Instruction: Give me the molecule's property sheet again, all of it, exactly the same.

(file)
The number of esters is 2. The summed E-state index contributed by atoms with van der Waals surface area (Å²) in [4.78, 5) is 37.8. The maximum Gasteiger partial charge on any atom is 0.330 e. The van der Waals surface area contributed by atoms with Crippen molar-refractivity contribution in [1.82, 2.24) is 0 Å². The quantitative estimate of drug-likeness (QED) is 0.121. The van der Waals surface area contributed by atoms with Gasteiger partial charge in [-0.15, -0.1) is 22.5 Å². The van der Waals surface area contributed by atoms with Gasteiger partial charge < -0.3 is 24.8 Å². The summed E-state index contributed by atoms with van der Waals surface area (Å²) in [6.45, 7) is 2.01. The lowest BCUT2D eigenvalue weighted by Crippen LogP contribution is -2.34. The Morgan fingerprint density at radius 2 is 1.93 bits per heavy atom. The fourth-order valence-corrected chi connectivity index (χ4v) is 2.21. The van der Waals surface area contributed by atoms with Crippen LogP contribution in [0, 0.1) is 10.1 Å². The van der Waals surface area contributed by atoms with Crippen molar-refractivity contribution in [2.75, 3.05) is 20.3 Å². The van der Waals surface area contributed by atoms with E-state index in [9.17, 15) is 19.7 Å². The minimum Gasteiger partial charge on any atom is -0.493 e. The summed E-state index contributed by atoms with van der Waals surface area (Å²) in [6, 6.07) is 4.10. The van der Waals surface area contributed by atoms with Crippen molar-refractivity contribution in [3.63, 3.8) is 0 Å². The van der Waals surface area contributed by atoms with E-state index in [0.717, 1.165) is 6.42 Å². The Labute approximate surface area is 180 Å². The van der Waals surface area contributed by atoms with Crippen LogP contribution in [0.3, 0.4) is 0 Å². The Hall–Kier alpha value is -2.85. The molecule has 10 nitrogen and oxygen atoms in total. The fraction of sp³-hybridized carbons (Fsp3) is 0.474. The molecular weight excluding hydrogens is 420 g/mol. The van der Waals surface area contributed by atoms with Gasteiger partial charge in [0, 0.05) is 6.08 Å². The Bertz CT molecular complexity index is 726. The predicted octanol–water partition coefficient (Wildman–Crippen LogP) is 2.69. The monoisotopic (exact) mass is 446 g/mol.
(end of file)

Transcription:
The number of esters is 2. The summed E-state index contributed by atoms with van der Waals surface area (Å²) in [4.78, 5) is 37.8. The maximum Gasteiger partial charge on any atom is 0.330 e. The van der Waals surface area contributed by atoms with Crippen molar-refractivity contribution in [1.82, 2.24) is 0 Å². The quantitative estimate of drug-likeness (QED) is 0.121. The van der Waals surface area contributed by atoms with Gasteiger partial charge in [-0.15, -0.1) is 22.5 Å². The van der Waals surface area contributed by atoms with Gasteiger partial charge < -0.3 is 24.8 Å². The summed E-state index contributed by atoms with van der Waals surface area (Å²) in [6.45, 7) is 2.01. The lowest BCUT2D eigenvalue weighted by Crippen LogP contribution is -2.34. The Morgan fingerprint density at radius 2 is 1.93 bits per heavy atom. The fourth-order valence-corrected chi connectivity index (χ4v) is 2.21. The van der Waals surface area contributed by atoms with Crippen LogP contribution in [0, 0.1) is 10.1 Å². The van der Waals surface area contributed by atoms with Crippen molar-refractivity contribution in [2.75, 3.05) is 20.3 Å². The van der Waals surface area contributed by atoms with E-state index in [9.17, 15) is 19.7 Å². The minimum Gasteiger partial charge on any atom is -0.493 e. The summed E-state index contributed by atoms with van der Waals surface area (Å²) in [6, 6.07) is 4.10. The van der Waals surface area contributed by atoms with Crippen molar-refractivity contribution in [3.63, 3.8) is 0 Å². The van der Waals surface area contributed by atoms with E-state index in [0.717, 1.165) is 6.42 Å². The Labute approximate surface area is 180 Å². The van der Waals surface area contributed by atoms with Crippen LogP contribution in [0.3, 0.4) is 0 Å². The Hall–Kier alpha value is -2.85. The molecule has 10 nitrogen and oxygen atoms in total. The fraction of sp³-hybridized carbons (Fsp3) is 0.474. The molecular weight excluding hydrogens is 420 g/mol. The van der Waals surface area contributed by atoms with Gasteiger partial charge in [0, 0.05) is 6.08 Å². The Bertz CT molecular complexity index is 726. The predicted octanol–water partition coefficient (Wildman–Crippen LogP) is 2.69. The monoisotopic (exact) mass is 446 g/mol.